Most people who develop any eating disorder such as Anorexia or Bulimia pursue a valid goal at first (to feel better about themselves)

Nowadays, the desire to have a perfect body can be overwhelming for some people. As a society, we are bombarded with images of A-list celebrities in skintight gowns sporting thin bodies. We see models and famous people going from slim to slimmer and wonder why we can’t lose that stubborn belly.

For many people, their imperfect bodies signify a loss of control, so they move to extreme measures to get their bodies and figures under tight control. For many men and women, bulimia nervosa is one of these extreme measures.

Bulimia is an eating disorder or an obsession with both food and weight. This disorder can most often be characterized as a cycle of overeating followed by purging. Somebody who suffers from bulimia will often eat uncontrollably, not because they feel they are starving, but because some outside factor, like depression, triggers this overwhelming desire.

The sufferer will often consume significantly more food than a normal person could or would consume within the same time frame. The food consumed is never healthy food like vegetables and fruits, but rather comforting foods like ice cream and sweet desserts. One who is bulimic almost feels a sense of urgency in their eating and rarely is their appetite appeased.

Once they have completely binged, the bulimic begins to feel intense remorse. They have lost control and now they are going to do whatever it takes to reclaim that control. Since ultimately they do not want to gain weight, they spiral into an inappropriate form of behavior to compensate for their overeating.

They either choose to purge their food by vomiting, using diuretics, enemas or laxatives or by intense exercising or even fasting. At this point, it is easy for the bulimic man or woman to begin to feel an intense sense of self-hate.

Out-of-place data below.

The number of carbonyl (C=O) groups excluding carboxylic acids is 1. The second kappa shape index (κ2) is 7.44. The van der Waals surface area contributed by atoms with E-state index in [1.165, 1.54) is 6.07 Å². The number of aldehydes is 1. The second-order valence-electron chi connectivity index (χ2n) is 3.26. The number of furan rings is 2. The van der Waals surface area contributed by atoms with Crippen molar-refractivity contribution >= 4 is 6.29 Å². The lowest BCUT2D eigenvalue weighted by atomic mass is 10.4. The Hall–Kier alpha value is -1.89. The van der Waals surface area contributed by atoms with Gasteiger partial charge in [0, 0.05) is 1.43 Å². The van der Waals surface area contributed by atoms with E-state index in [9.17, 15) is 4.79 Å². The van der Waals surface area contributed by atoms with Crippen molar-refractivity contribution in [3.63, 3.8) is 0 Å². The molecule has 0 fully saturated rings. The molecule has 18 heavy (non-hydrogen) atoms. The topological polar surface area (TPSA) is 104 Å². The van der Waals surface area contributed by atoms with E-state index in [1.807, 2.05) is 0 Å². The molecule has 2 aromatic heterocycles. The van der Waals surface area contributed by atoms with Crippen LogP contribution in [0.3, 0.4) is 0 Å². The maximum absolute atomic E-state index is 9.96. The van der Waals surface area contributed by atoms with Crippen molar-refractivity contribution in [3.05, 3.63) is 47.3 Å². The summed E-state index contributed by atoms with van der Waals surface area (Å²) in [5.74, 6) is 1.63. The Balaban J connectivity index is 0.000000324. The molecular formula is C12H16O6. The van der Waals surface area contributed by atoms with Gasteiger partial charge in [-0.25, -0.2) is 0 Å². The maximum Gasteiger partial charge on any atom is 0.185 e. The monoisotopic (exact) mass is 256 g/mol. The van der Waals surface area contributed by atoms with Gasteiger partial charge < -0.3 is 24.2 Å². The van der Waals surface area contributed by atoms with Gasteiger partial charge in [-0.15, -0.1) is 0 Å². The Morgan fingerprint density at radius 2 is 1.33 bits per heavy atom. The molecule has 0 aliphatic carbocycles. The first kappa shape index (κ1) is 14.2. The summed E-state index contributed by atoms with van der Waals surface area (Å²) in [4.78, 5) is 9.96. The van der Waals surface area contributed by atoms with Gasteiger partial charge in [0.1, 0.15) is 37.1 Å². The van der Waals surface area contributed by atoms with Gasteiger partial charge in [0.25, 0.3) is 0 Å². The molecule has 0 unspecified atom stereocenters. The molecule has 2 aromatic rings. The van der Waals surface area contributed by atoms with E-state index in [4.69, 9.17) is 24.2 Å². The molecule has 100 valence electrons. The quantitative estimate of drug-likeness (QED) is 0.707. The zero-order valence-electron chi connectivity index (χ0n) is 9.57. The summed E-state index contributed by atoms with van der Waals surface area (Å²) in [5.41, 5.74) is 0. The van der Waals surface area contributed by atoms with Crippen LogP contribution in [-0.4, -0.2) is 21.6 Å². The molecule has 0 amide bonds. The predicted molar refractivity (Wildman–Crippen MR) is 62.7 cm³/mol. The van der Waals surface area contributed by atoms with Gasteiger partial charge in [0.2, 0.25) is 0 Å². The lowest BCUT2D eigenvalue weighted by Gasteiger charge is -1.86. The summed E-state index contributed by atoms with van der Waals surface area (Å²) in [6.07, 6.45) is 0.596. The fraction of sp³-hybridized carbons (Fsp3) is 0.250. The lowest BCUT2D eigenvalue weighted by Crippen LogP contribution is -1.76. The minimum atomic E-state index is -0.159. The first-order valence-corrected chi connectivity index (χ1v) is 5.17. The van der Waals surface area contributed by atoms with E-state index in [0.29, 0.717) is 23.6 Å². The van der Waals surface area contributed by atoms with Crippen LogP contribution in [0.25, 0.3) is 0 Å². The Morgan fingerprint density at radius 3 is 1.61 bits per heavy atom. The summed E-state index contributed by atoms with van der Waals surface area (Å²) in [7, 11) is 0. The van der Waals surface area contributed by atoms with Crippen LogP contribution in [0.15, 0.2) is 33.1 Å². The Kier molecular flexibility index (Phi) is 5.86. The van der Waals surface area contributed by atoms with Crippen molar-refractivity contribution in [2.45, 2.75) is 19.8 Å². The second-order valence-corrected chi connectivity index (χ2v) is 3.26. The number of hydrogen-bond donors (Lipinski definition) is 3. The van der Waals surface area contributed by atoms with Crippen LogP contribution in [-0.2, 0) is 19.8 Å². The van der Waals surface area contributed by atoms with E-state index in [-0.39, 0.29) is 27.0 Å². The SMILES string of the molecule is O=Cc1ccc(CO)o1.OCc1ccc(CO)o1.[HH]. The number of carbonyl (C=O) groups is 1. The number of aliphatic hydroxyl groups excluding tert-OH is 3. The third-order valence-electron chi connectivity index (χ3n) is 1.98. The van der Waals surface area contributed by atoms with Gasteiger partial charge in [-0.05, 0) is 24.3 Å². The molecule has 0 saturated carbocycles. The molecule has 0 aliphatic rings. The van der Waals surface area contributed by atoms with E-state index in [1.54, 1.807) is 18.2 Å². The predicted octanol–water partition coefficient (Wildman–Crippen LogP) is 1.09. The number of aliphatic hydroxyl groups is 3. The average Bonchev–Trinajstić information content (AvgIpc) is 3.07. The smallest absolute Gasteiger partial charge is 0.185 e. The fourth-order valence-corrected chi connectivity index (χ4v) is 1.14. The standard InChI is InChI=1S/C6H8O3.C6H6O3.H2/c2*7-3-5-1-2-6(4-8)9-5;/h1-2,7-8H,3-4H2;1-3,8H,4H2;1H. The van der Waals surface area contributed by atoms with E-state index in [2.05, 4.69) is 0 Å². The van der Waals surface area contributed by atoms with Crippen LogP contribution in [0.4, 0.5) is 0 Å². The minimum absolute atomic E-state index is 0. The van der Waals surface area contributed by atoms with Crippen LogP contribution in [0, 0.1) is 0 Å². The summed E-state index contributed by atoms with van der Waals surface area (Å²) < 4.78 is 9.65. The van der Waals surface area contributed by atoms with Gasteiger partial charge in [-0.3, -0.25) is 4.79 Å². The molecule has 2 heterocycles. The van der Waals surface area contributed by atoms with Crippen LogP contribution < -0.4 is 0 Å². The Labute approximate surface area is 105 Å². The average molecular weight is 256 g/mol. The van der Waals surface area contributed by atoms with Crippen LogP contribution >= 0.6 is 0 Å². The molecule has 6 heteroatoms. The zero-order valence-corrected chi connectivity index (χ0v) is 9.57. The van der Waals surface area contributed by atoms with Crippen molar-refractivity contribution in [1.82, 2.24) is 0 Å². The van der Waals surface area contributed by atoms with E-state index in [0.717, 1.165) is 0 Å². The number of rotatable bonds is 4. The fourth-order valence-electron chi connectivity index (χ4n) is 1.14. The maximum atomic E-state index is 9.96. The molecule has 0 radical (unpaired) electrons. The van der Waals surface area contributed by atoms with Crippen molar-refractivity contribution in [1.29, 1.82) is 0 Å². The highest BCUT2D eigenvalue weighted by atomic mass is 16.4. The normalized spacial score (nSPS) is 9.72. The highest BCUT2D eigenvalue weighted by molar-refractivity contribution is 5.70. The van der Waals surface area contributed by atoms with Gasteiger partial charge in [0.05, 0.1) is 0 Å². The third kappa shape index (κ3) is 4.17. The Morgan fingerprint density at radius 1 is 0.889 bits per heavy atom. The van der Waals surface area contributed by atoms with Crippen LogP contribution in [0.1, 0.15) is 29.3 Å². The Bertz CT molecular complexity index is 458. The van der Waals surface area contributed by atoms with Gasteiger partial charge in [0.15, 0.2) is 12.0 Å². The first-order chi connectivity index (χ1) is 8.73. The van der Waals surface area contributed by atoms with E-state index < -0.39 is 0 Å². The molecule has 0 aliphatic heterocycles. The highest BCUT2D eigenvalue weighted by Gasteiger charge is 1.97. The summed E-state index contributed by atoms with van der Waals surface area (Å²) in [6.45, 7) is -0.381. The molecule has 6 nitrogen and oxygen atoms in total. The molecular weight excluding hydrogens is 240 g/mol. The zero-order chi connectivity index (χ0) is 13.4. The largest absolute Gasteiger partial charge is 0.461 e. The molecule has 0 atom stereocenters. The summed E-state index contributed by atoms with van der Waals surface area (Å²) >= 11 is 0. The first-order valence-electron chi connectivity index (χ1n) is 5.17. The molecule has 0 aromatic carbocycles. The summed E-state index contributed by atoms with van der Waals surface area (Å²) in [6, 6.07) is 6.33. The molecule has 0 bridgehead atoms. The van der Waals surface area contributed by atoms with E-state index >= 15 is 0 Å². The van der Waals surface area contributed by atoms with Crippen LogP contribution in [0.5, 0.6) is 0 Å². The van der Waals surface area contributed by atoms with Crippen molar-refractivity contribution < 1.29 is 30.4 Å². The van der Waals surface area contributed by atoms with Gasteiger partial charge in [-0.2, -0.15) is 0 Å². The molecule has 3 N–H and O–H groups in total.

Some symptoms of a bulimic include intense overeating, extreme exercise, frequent trips to the bathroom (especially after a meal), moodiness, depression, or weakness. There is also an endless list of the side effects of bulimia including the wearing down of tooth enamel (from purging), ulcers in the stomach, dehydration, and the risk of a heart attack.

If you or somebody you know has symptoms of bulimia, fortunately, you can be helped. The earlier you recognize the symptoms of bulimia and ask for help, the better. In order to treat bulimia, the patient usually has to go through counseling, since the causes for bulimia are mental.

This will allow the patient to get to the root of the behavior and figure out what it is that is causing the need to control through binging and purging. If necessary, the patient may be put on some sort of antidepressant. Otherwise, they will go through both counseling one-on-one as well as group therapy where the patient will get to meet other men and women suffering from this mental disorder.

The object is to get the patient’s sense of self-worth back up to par. If bulimia is left untreated, hospitalization may be required to correct the dehydration that walks hand in hand with bulimia.

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